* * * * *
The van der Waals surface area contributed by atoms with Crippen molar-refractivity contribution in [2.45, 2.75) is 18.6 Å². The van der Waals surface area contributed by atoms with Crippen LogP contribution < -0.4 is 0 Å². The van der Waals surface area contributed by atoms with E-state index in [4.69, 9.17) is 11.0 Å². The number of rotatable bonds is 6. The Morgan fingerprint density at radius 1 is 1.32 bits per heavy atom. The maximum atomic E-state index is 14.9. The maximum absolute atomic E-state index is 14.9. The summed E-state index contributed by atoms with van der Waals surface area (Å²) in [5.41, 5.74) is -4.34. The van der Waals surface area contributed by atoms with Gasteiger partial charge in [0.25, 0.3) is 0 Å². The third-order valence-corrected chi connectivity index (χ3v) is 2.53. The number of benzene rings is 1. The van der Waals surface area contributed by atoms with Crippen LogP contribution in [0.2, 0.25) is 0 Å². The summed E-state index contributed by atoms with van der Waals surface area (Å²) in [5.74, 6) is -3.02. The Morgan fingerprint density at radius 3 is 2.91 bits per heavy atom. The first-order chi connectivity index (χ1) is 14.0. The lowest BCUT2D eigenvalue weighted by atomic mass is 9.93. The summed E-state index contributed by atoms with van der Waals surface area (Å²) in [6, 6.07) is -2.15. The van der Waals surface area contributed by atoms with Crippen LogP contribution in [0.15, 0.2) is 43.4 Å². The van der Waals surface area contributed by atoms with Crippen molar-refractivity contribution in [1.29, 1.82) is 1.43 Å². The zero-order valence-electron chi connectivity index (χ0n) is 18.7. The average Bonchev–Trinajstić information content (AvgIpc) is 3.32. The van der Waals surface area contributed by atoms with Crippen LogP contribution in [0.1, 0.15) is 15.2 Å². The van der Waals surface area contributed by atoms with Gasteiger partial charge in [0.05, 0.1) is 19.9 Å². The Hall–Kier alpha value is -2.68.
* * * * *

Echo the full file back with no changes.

The van der Waals surface area contributed by atoms with Crippen molar-refractivity contribution in [2.45, 2.75) is 18.6 Å². The van der Waals surface area contributed by atoms with Crippen LogP contribution < -0.4 is 0 Å². The van der Waals surface area contributed by atoms with E-state index in [4.69, 9.17) is 11.0 Å². The number of rotatable bonds is 6. The Morgan fingerprint density at radius 1 is 1.32 bits per heavy atom. The maximum atomic E-state index is 14.9. The maximum absolute atomic E-state index is 14.9. The summed E-state index contributed by atoms with van der Waals surface area (Å²) in [5.41, 5.74) is -4.34. The van der Waals surface area contributed by atoms with Gasteiger partial charge in [0.25, 0.3) is 0 Å². The third-order valence-corrected chi connectivity index (χ3v) is 2.53. The number of benzene rings is 1. The van der Waals surface area contributed by atoms with Crippen LogP contribution in [0.2, 0.25) is 0 Å². The summed E-state index contributed by atoms with van der Waals surface area (Å²) in [5.74, 6) is -3.02. The Morgan fingerprint density at radius 3 is 2.91 bits per heavy atom. The first-order chi connectivity index (χ1) is 14.0. The lowest BCUT2D eigenvalue weighted by atomic mass is 9.93. The summed E-state index contributed by atoms with van der Waals surface area (Å²) in [6, 6.07) is -2.15. The van der Waals surface area contributed by atoms with Crippen LogP contribution in [0.15, 0.2) is 43.4 Å². The van der Waals surface area contributed by atoms with Crippen molar-refractivity contribution in [1.29, 1.82) is 1.43 Å². The zero-order valence-electron chi connectivity index (χ0n) is 18.7. The average Bonchev–Trinajstić information content (AvgIpc) is 3.32. The van der Waals surface area contributed by atoms with Crippen LogP contribution in [0.1, 0.15) is 15.2 Å². The van der Waals surface area contributed by atoms with Gasteiger partial charge in [0.05, 0.1) is 19.9 Å². The Hall–Kier alpha value is -2.68.